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How Hazardous Are Plastic Containers?

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Q. I have heard that an ingredient in plastic called bisphenol A can get into foods and beverages from containers. I was so impressed with the evidence of harm that I thought I would see what food I could buy without plastic wrap, plastic containers or cans.

My options were few! I bought a lot of fresh veggies, but had to put them in plastic bags. We don't drink sodas, but many 'healthy' drinks come in plastic. I searched for glass bottled juices and oils but found very few choices. The meats, eggs, 'smart' margarines--even the organic versions--all came in plastic containers, and were often wrapped in plastic.

My shopping cart was full of interesting new choices, but I wonder: How can I avoid plastic with bisphenol A?


A. There is a raging controversy about the safety of bisphenol A (BPA) found in polycarbonate plastics. This compound mimics estrogen. Water bottles, baby bottles and the lining of metal cans often contain BPA. Plastic containers may be marked with the recycling code 7.

On our radio show, we discussed the health consequences of BPA in great detail with some of the country’s leading experts.
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I listened to your radio report and read other things on your website. I immediately started going through my kitchen and it left me with lots of questions: What about cooking utencils, blender containers (not glass), old tupperware, or things with the triangle without a number? HELP, I feel like a bomb was laid and everyone walked away. Sometimes a little info is dangerous.
I would really appreciate some answers.

Audrey

PEOPLE'S PHARMACY RESPONSE: DON'T USE YOUR PLASTIC CONTAINERS IN THE MICROWAVE, AND DON'T WASH THEM IN THE DISHWASHER. IF IT SQUISHES WHEN YOU SQUEEZE IT, IT IS NOT POLYCARBONATE AND DOESN'T HAVE BPA. IF IT IS HARD, CLEAR PLASTIC --A GLASS LOOK-ALIKE--WITH NO CODE, YOU MIGHT WANT TO REPLACE IT.

plastic today is ubiquitous.I read a book by Randall Fitzgerald "The Hunded Year Lie" If you haven't you should. After I read it I figured planet earth is doomed, why bother, go ahead and eat what you want. It was highly disturbing. I put the book away and stopped thinking about it. I still eat right and all the rest but wonder is it's really worth it.

I recently learned that plastics with the recycling numbers 3, 6, and 7 should never be used and was horrified that some of my baby's bottles and bowls had them. Also, plastic bottles that water comes in are usually a number 1 and should only be used once, not refilled. I learned all of this from the Today show on NBC.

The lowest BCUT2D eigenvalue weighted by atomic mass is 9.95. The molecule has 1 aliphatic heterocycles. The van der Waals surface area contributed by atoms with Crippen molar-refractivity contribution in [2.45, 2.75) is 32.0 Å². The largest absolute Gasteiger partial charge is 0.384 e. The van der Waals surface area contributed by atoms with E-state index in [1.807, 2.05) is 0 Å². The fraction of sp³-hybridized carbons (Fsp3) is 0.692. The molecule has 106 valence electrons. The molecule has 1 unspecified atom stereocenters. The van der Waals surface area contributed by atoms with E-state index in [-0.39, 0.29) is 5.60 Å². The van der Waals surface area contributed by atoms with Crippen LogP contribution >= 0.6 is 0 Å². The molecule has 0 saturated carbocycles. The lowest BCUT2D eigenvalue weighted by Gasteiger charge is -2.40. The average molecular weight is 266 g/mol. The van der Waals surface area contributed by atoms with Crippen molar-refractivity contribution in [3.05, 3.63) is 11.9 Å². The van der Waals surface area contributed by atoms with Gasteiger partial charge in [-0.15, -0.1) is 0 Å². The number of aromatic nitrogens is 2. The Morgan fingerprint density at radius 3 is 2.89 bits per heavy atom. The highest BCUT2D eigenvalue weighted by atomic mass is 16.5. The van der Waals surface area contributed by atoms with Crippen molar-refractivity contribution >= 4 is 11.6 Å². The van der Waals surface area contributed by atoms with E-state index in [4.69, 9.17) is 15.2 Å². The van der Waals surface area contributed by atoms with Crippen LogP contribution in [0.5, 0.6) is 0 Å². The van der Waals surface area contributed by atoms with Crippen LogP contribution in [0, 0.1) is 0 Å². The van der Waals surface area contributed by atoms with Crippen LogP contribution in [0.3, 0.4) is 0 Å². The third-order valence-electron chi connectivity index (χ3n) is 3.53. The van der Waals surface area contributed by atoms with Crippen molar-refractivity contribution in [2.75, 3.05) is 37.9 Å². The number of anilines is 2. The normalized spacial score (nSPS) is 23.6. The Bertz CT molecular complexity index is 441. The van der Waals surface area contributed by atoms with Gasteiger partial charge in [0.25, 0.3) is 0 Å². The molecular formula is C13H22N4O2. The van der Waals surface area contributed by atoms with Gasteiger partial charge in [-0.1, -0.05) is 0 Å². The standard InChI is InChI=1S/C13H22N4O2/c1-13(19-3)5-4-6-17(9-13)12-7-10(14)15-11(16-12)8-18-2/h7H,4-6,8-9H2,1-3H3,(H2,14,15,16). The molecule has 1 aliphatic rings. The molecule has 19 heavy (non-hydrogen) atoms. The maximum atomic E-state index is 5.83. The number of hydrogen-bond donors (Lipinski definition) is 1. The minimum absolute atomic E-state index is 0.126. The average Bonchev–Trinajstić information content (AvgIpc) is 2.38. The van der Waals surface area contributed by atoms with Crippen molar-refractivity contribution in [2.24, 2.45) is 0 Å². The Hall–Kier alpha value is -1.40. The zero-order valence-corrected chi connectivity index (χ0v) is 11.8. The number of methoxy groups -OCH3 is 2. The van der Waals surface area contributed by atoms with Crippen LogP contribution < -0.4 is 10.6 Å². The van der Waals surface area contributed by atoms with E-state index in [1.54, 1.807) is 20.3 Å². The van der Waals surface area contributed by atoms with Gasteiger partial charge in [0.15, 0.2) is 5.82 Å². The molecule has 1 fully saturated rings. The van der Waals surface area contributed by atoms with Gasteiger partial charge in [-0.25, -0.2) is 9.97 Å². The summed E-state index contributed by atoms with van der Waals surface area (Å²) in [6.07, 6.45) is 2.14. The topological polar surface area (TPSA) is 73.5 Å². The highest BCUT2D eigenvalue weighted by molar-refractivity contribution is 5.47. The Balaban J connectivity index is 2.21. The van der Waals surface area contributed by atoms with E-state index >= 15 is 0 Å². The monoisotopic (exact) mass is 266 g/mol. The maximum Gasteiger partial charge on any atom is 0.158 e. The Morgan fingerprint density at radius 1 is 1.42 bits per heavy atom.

I think I agree with Audrey (4-14). The more I read about plastics, preservatives, etc. etc. etc. the more confused I get. So I figure when my time comes, so be it! In the meantime, I'm living the rest of my life for ME! (I'll probably get hit by a bus anyway!!)

I have a 4 years old son. It is too late for him, since he already use those products with (BPA). I would like to reduce his changes now I am going creazy trying to fin a rigth drinking bottlel for him . Since school is asking for one. What is the rigth recycling code that I can get for him?

For those who are disheartened by the gross level of toxicity to which we are all exposed, your fears are legitimate. The steroids and pesticides in today's foods are greater concerns then BPA. The resulting free radicals which occur in our bodies cause damage to our cell's DNA resulting in degenerative and autoimmune diseases such as cancers, diabetes, MS, Fibromyalgia, Lupus and others. People in their 30s and 40s are suffering with diseases that our parents avoided altogether or did not experience until their 70s and 80s.

The University of California Berkeley has published extensive research on the affect of free radicals on our cells as well as the protective agents found in antioxidants. Unfortunately, today’s steroid-grown food (including produce) has 1/3 the nutritional value it had in 1953.

The American Cancer Society along with most wellness professionals are encouraging quality, bioavailable supplementation as essential for protecting one's cells from oxidative damage due to environmental toxins. But Supplements can be another "racket" if you're not an informed consumer.

Your article on chemicals in food and the information about bisphenol A presented one side of the story, but not all sides of the story. The scientific community has not reached consensus on the potential health effects of BPA to humans, but they are getting closer.

This week, an independent panel of scientists, the BSC reviewed the National Toxicology Program's Draft Brief on BPA. The NTP's highest levels of concern in the Draft did not reach "concern" or "serious concern" for any effect. Furthermore, the BSC peer review of this Draft recommended lowering the levels of concern about the effects of BPA on puberty in females and effects on the mammary gland from "some concern" to "minimal concern".
This means that all but two effects are rated as of "negligible" or "minimal" concern and two (neural and behavioral and prostate) are of "some concern". These levels of concern differ from those recommended by the NTP CERHR BPA Expert Panel in only 1 area (the prostate). http://ntp.niehs.nih.gov/files/BSCactionsBPA_508.pdf

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